Tuesday, March 15, 2005
A cynic is a
man who will laugh at anything
so long as it isn't funny -- Oscar Wilde
There are a pair of delusions that dominate analysis. They are binary opposites, but they come from the same lack of self-discipline.
One is an optimistic delusion; that everything useful can be measured and that everything measurable must have value. I'll cover that in the next entry. This entry is about the other, the opposite. The cynical delusion that if an effect can't be isolated or made predictable through measures, there must not be an effect at all. The cynical delusion has its roots in a cultural position that is on an up-trend and it's becoming common in all endeavors. Nowhere, however, is it more transparent & instructive than it is in baseball. And nowhere has it been more elegantly dissected than by the master himself, Bill James, in the most recent SABR publication.
NOTE: Once a year, SABR (the Society for American Baseball Research) issues a collection of research papers under the title The Baseball Research Journal (the BRJ I'm talking about here is the 2005 edition, Volume 33). This year's is the best in the last decade for several reasons: well-chosen pieces, a balance of types of statistical as well as investigative content, crisp editing and very professional publication quality (which wasn't always the case before Jim Charlton became editor and starting driving the team). It's apparently not yet available to the general public.
James' essay in the BRJ is called Underestimating the Fog, and it takes on the symptom of the delusion's up-trend in statistical baseball research coming from a school of thought Don Malcolm calls "neo-sabermetrics".
The underlying delusion many have when analysing measures, James asserts (and he includes himself as an occasional transgressor), is that if they can't prove something is significant, they assume it doesn't exist as a real factor. From the BRJ article:
If you make up a list of the leading hitters in the National League in 1982 (or any other year) and check their batting averages in 1983 (or the follow-up year, whatever it is) you will quite certainly find that those hitters hit far better than average in the follow-up season. If you look at the stolen base leaders in the National League in 1982, you will find that those players continue to steal bases in 1983. If you look at the Hit By Pitch Leaders in 1982, you will find that those players continued to be hit by pitches in 1983. That is what we mean by a persistent phenomenon-that the people who are good at it one year are good at it the next year, as well.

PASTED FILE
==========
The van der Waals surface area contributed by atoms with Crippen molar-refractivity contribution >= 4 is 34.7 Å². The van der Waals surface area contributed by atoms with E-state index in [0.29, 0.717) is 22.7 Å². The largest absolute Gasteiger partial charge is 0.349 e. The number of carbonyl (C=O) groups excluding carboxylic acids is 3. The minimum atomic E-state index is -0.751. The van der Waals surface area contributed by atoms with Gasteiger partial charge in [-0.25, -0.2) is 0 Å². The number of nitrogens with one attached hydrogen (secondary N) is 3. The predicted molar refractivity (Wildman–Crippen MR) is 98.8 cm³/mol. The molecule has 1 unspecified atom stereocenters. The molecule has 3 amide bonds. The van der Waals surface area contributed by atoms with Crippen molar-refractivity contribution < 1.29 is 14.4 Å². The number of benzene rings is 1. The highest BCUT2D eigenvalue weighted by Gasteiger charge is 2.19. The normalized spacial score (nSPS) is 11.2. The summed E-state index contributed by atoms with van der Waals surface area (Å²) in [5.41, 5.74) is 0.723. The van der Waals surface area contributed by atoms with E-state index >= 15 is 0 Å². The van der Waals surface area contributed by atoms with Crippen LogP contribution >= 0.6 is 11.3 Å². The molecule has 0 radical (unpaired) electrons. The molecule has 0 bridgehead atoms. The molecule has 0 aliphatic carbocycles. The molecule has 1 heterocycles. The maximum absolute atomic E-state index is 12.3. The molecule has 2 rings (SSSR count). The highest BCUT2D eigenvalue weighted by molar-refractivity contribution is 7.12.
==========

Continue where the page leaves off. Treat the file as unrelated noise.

If the opposite is true-if the people who do well in a category one year do NOT tend to do well in the same category the next year-that's what we mean by a transient phenomenon. Here today, gone tomorrow.
All "real" skills in baseball (or anything else) are persistent at least to some extent. Intelligence, bicycle riding, alcoholism, income-earning capacity, height, weight, cleanliness, greed, bad breath, the ownership of dogs or llamas and the tendency to vote Republican . . . all of these are persistent phenomena. Everything real is persistent to some measurable extent. Therefore, if something cannot be measured as persistent, we tend to assume that it is not real.
Some of the factors that serious, intelligent researchers have studied and rejected as real phenomena and see as merely transient include:
- "clutch hitting",
- "catcher ERA" -- the ability of an individual catcher to affect the runs-allowed effectiveness of a pitcher,
- "individual platoon differential" - the ability to for an individual hitter to have more success with pitchers who throw from one side over the other.
All three of these factors are widely accepted by old line baseball management and to an even great degree by announcers. Clutch hitting is a great example...in May you'll hear some radio mouthpiece getting all breathy about some batter's 2-for-6 performance this year as proof he's a clutch hitter with the bases loaded (ignoring both the minute sample size and the fact that he's 2-for-11 in other situations with a runner in scoring position). The logical flaw is that these numbers are merely background noise, "luck", call it what you will.
James goes on to describe one of his own studies, a 1988 examination of the last bulleted item.